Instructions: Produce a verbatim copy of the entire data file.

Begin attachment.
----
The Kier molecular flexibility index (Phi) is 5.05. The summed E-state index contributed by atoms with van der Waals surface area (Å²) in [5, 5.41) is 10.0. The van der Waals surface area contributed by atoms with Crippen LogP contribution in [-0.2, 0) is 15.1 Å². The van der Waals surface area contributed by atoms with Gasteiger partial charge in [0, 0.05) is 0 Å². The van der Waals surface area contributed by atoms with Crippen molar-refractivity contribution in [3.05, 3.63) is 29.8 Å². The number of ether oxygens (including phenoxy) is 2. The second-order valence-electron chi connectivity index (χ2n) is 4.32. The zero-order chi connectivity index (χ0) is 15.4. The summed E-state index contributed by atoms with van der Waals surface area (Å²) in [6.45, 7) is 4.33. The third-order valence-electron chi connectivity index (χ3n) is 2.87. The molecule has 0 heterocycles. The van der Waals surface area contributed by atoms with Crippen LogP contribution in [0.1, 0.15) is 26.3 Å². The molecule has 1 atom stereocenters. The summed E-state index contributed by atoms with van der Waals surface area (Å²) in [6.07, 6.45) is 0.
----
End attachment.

The Kier molecular flexibility index (Phi) is 5.05. The summed E-state index contributed by atoms with van der Waals surface area (Å²) in [5, 5.41) is 10.0. The van der Waals surface area contributed by atoms with Crippen LogP contribution in [-0.2, 0) is 15.1 Å². The van der Waals surface area contributed by atoms with Gasteiger partial charge in [0, 0.05) is 0 Å². The van der Waals surface area contributed by atoms with Crippen molar-refractivity contribution in [3.05, 3.63) is 29.8 Å². The number of ether oxygens (including phenoxy) is 2. The second-order valence-electron chi connectivity index (χ2n) is 4.32. The zero-order chi connectivity index (χ0) is 15.4. The summed E-state index contributed by atoms with van der Waals surface area (Å²) in [6.45, 7) is 4.33. The third-order valence-electron chi connectivity index (χ3n) is 2.87. The molecule has 0 heterocycles. The van der Waals surface area contributed by atoms with Crippen LogP contribution in [0.1, 0.15) is 26.3 Å². The molecule has 1 atom stereocenters. The summed E-state index contributed by atoms with van der Waals surface area (Å²) in [6.07, 6.45) is 0.